Charles Payne

Earlier in the week, LoJack released its list of most-stolen cars, and for the fifth consecutive year, the Honda Accord topped the list as the most stolen and most recovered car, with the company's tracking equipment. Interestingly, only five of the makes on the list are among the top-ten sellers in America. What seems clear from the list is that there are two reasons and motivations for these thefts A) parts for those best-selling cars, and B) the need to style in the biggest ride on the road.

1. Honda Accord
2. Honda Civic
3. Toyota Camry
4. Toyota Corolla
5. Chevrolet Silverado
6. Acura Integra
7. Cadillac Escalade
8. Ford F-350
9. Nissan Altima
10. Chevrolet Tahoe

Which brings us to the new Google electric car unveiled this week, which can only be described as cute, but hardly designed for most Americans. In fact, if I were forced to sit in the compact two-seat ride, it would best be described as a confession booth - an updated tool, not unlike something used during the Spanish Inquisition. Yet there is a ton of excitement over this, the first of many iterations of what will one day be commonplace.

Look Ma...No Hands!

Just think of all the productivity we could squeeze out of the day not having to worry about traffic. Think of the stress-relief and absence of road rage. The whole thing is like a dream come true being chauffeured around. Nevertheless, it will be one more skill that will slowly fade from humans, like remembering phone numbers. In fact, the smarter machines become the dumber we become. Still, we gleefully welcome all innovations with open arms...even when they come with limited leg space.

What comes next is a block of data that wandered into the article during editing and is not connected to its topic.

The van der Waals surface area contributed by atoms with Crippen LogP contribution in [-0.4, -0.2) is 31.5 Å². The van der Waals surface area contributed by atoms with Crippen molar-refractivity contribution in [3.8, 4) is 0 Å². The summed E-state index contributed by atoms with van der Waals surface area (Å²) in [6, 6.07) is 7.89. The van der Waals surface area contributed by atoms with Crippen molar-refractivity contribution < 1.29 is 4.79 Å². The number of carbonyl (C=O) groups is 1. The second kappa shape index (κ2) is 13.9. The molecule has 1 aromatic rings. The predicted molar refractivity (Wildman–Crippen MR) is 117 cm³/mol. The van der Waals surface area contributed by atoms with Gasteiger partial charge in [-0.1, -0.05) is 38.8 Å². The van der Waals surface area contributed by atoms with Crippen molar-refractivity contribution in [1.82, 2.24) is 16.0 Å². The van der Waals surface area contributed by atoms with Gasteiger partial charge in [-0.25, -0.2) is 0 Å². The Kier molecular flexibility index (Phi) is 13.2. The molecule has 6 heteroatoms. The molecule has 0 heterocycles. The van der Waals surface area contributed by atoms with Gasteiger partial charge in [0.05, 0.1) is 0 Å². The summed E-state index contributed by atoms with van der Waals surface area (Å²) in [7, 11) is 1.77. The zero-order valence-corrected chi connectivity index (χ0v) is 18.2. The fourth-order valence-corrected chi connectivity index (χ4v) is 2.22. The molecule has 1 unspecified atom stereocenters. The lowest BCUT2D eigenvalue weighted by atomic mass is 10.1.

We can feel like we did the very first time we rode a bicycle, and had the confidence to cry out to our parents to watch: "Look, Ma! No hands!"

All joking aside, this is turning out to be an exciting week for technology in general.

Real Companies...Real Potential

The week began with Work Day (WDAY) posting earnings that beat the Street and sparked excitement missing from the stock after it joined other high-flyers in a deep dive a couple months ago. Last night, Palo Alto Networks (PANW) beat the Street on the top and bottom lines, sending shares significantly higher. Of course, staying significantly higher is another matter. Shorts have been crushed over the past few years, but they have feasted like vultures on tech names this year.

Charles Payne

Charles V. Payne is a regular contributor to the Fox Business and Fox News Networks. He is also the Chief Executive Officer and Principle Analyst of Wall Street Strategies, Inc. (WSSI), founded in 1991 which provides subscription analytical services to both individual and institutional investors.

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